She was given a 10-year sentence with an extended licence period of one year, and was ordered to by detained in a hospital for psychiatric treatment.
Renewed calls for actions have now been made, proposing both inspections of home-schooled children and a stronger legal foundation underpinning a compulsory register for children who are educated at home.
The NSPCC argued such a compulsory register was essential to make sure children receive the safeguarding and support from local authorities. The Welsh Government's current plans only propose a voluntary register.
Concerns were first raised following the death of a home-educated 11-year-old called Dylan Seabridge in 2011. Dylan, died suddenly of scurvy - an "easily preventable disease" - caused by a chronic vitamin C deficiency.
During an inquest into his death, the court heard that Dylan had failed to attend development checks with a childcare team in 2006. Attempts by health care workers to rearrange the appointment were declined by his parents. Although Dylan was registered as a patient at Newport doctors surgery, there was no record of him being seen as a patient or any appointments being made for him.
On Sunday Mid and West Wales AM Helen Mary Jones said checks should be made by local authorities to ensure home-educated children are receiving basic medical and educational needs. She said: "Parents have an absolute right to home-school their children and you can get great outcomes but I do think that children should be in regular contact with health care experts.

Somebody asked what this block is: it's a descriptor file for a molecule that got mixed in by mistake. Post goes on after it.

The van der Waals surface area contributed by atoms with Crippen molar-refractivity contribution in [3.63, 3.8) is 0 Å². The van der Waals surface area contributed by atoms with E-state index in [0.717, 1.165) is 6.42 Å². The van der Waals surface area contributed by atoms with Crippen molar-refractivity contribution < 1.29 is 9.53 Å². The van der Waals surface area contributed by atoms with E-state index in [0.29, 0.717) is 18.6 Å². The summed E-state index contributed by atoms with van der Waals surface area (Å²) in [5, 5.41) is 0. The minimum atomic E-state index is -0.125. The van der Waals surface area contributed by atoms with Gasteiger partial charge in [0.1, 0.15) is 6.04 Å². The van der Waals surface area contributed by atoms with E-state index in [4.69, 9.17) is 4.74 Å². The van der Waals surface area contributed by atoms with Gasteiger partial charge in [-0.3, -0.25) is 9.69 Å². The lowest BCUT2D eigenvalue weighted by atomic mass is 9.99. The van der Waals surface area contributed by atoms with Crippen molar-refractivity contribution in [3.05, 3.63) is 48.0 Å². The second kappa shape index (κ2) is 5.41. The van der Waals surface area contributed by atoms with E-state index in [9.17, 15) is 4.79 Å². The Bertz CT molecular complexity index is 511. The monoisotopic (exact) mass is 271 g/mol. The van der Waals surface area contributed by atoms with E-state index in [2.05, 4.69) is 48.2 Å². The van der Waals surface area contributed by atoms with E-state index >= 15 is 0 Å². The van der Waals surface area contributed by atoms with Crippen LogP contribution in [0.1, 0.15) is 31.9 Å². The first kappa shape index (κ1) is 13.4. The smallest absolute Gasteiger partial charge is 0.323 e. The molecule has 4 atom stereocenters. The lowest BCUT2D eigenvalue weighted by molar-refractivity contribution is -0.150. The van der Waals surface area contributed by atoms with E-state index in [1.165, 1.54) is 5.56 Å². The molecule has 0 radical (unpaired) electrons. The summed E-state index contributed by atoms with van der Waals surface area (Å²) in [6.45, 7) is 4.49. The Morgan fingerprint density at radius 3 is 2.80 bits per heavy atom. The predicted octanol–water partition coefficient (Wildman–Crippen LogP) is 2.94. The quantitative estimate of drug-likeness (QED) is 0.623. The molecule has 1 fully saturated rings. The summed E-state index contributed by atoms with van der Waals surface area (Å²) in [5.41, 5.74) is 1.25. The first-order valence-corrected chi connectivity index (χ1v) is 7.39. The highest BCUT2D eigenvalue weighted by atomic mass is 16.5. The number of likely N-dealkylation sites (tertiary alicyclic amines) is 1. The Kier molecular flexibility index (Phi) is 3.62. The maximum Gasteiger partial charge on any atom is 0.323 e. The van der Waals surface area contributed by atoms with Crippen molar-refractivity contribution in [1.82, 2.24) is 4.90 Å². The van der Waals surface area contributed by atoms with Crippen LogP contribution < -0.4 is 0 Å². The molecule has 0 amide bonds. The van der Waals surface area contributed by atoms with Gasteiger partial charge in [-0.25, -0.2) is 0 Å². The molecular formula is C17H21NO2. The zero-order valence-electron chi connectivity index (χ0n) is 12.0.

"Children in schools would receive these checks anyway and advice can be given to make sure the basic needs of a child are met. The whole point of homes schooling is not to enforce what is being taught but children have a right to be able to read, write and have basic mathematical skills.
"While parents have a role of responsibility for their children the whole community have responsibility for those children too."
The Carmarthen West and South Pembroke AM said: "Thankfully these extreme cases are rare but I have dealt with other families where kids run feral, schooling is minimal and 'outsiders' are not welcome.
"I have also dealt with cases where families have chosen to home school their child because the child has been bullied or has special needs not met in a state school setting.
"We do have to examine this issue very carefully and the Welsh Government should involve the responsible home schooling community and local authorities to see how we can strike the right balance between empowering parents and children by enabling choice and protecting children who can easily be marginalised and left without protection.
"There is a world of difference between loving parents, home schooling their child for any number of valid reasons and neglectful parents looking for an off-grid lifestyle where the child is left to its own devices at best or seriously neglected and abused leading to harm and even death.”
In January Welsh Government education Secretary Kirsty Williams said councils will have to create a database to identify children not on a school register.
However, the database will not force parents to register their child, and will instead invite parents to submit their details.
Figures show there are around 2,000 electively home educated children in Wales, although figures could be higher as parents do not have to register them.